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Red Bull's Max Verstappen celebrates on the podium after winning the Emilia Romagna Grand Prix. Image Credit: Reuters

Monte Carlo: A week after winning by less than a second at Imola, Max Verstappen will be keener than ever to extend his record-equalling run of eight pole positions at the Monaco Grand Prix.

The three-time world champion and current series leader overcame two days of disappointing form in practice to snatch pole at the Emilia Romagna Grand Prix, equalling the record of Ayrton Senna in the process.

That feat gave him an advantage that he turned into victory for Red Bull by just seven-tenths of a second ahead of Lando Norris of McLaren who followed his maiden win in Miami with a convincing late attack in Italy

Verstappen knows he is in a fight at every race now and that he will need to do it again on Saturday on the narrow and unforgiving barrier-lined streets of the Mediterranean principality where qualifying has more influence than anywhere else on the Formula One calendar.

“It is so unique,” he said. “Completely different. It was incredibly close in Imola and at Monaco it is always very hectic. You need to really nail it in qualifying to get a lap together, to get the tyres to work and it is always very tricky.

“Monaco is so very special and a special challenge.”

Another pole would give Verstappen the outright record of nine consecutive poles, including one at Abu Dhabi last year, and eight at the start of a season.

Verstappen will be bidding to repeat his victory in last year’s race on a track where Red Bull have won the last three contests, the Dutchman twice and teammate Sergio Perez in 2022.

However, they start this weekend fearing their easy domination may be over.

Both McLaren and Ferrari are hunting them down with Charles Leclerc claiming he is confident that the “scarlet scuderia” will be strong on his hometown track where his school bus drove on the circuit with him on board.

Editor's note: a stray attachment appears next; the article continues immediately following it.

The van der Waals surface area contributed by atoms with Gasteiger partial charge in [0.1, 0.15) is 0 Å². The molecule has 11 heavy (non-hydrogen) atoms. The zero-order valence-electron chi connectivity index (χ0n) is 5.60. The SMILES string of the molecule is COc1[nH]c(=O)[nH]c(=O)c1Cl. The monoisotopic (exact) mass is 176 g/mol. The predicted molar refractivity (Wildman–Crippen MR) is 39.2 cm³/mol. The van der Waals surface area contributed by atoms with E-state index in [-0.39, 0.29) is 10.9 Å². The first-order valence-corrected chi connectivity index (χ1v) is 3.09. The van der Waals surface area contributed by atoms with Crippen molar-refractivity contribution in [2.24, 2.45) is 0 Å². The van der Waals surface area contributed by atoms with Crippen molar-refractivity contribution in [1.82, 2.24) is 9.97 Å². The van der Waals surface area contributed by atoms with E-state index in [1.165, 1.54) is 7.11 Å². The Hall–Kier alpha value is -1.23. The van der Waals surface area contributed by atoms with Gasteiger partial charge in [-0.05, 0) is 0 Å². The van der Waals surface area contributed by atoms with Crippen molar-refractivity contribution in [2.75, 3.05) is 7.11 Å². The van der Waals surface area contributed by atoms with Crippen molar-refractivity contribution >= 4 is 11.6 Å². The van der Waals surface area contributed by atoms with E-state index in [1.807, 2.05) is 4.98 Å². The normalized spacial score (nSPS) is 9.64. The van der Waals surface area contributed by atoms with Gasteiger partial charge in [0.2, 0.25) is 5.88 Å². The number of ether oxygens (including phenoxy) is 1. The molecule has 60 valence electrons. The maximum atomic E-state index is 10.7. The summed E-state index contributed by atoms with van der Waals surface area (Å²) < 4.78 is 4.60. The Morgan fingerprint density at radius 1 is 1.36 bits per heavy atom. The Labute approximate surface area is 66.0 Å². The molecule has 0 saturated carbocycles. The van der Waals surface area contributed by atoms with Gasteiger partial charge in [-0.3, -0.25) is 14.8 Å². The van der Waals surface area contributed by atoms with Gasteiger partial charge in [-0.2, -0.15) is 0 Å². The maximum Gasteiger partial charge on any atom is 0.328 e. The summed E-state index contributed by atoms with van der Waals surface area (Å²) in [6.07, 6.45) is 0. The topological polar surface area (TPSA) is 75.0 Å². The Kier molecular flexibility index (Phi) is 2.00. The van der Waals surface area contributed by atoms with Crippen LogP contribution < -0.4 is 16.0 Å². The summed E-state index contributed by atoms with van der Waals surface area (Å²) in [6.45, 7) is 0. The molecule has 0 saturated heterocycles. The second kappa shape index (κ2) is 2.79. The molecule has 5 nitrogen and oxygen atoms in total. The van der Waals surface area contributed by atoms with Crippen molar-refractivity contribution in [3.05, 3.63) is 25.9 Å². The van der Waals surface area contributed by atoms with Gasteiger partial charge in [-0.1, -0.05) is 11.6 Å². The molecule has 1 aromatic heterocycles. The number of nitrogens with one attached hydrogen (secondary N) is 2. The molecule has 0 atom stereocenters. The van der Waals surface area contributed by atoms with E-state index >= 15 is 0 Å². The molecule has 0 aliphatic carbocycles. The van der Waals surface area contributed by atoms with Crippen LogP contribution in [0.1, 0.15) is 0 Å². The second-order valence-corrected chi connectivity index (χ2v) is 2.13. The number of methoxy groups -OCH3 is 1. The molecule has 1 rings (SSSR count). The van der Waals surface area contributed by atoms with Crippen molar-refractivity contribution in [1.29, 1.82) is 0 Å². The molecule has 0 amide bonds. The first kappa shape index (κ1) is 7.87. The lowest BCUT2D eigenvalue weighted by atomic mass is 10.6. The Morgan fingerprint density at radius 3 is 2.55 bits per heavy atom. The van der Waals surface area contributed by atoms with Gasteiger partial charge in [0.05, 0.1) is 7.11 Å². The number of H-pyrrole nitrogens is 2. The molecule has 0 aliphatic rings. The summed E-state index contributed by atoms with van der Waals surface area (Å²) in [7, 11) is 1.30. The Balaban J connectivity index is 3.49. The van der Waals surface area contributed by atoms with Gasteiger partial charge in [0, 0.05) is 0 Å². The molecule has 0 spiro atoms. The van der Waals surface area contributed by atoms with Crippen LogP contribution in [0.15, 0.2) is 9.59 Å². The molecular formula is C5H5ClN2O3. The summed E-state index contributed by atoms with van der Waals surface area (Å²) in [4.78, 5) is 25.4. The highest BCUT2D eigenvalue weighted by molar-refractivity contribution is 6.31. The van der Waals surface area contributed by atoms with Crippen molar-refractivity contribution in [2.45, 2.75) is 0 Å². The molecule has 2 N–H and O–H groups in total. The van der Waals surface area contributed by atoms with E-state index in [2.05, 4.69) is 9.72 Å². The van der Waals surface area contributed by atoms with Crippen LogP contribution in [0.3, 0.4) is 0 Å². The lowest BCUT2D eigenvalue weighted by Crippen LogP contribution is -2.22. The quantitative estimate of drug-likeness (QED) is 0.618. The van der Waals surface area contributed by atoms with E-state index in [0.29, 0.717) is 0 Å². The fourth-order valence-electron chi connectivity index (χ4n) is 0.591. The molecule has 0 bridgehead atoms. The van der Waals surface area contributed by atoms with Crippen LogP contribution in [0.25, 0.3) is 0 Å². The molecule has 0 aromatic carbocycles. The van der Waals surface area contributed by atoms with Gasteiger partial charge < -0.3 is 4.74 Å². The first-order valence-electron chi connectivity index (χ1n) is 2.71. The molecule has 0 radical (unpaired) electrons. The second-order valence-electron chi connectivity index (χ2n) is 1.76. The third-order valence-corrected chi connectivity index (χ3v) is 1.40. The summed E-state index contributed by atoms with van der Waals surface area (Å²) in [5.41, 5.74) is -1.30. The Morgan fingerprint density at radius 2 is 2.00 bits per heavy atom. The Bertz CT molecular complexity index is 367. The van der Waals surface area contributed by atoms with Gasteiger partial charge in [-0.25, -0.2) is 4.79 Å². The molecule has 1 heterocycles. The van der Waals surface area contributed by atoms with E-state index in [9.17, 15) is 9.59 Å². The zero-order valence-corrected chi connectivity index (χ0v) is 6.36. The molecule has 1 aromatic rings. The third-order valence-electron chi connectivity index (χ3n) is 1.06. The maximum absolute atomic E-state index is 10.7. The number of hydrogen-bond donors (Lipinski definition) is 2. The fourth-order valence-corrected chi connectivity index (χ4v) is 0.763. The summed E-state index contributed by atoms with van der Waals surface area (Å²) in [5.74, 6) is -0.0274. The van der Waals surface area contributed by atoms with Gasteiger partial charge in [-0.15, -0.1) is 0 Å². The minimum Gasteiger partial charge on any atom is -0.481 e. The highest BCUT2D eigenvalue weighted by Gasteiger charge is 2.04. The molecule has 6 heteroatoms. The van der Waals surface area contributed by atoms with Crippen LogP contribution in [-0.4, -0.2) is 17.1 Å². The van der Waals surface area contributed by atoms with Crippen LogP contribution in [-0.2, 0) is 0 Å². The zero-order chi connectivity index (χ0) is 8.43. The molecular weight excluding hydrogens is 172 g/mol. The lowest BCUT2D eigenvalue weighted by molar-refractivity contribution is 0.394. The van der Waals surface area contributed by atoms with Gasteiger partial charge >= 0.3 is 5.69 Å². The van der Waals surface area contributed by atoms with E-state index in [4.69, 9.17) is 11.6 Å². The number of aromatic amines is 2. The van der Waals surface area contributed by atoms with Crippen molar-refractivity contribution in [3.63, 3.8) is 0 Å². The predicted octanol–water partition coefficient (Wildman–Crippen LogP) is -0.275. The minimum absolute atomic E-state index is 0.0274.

After a run of wretched luck, the 26-year-old Monegasque driver is still seeking his first podium finish in his home event, but he took pole in 2021 and believes his upgraded Ferrari can help him succeed this year.

‘Blank page’

“Monaco is so specific that we need to start a little bit from a blank page,” said Leclerc.

“Free practice is super, super important to build the pace little by little, but I am confident we will be strong.

“It’s very special for me, of course, even though it hasn’t been a successful place for me.”

Given that the leading three teams are likely to be separated by little more than a tenth of a second, every detail is likely to be critical to the outcome this weekend and Leclerc, after an encouraging start with new race engineer Bryan Bozzi, will hope his sixth start on home ground will bring some reward.

Unlike Leclerc, teammate Carlos Sainz fears their car is slightly less competitive than Red Bull and McLaren in qualifying trim, if their equal in race conditions.

“It just seems those guys have a bit more than us in qualifying so it’s something we have to look at in Monaco,” he said.

Perez will also be seeking a lift this weekend as a poor outing and eighth place at Imola, behind both Mercedes, left him facing speculation about his future again.

Red Bull need him to support Verstappen if they are to maintain their supremacy.

Off-track, there is likely to be much debate over the future of the calendar’s most glamorous race beyond 2025 with the switch of attention to Las Vegas and other American events signalling more changes and new venues are possible.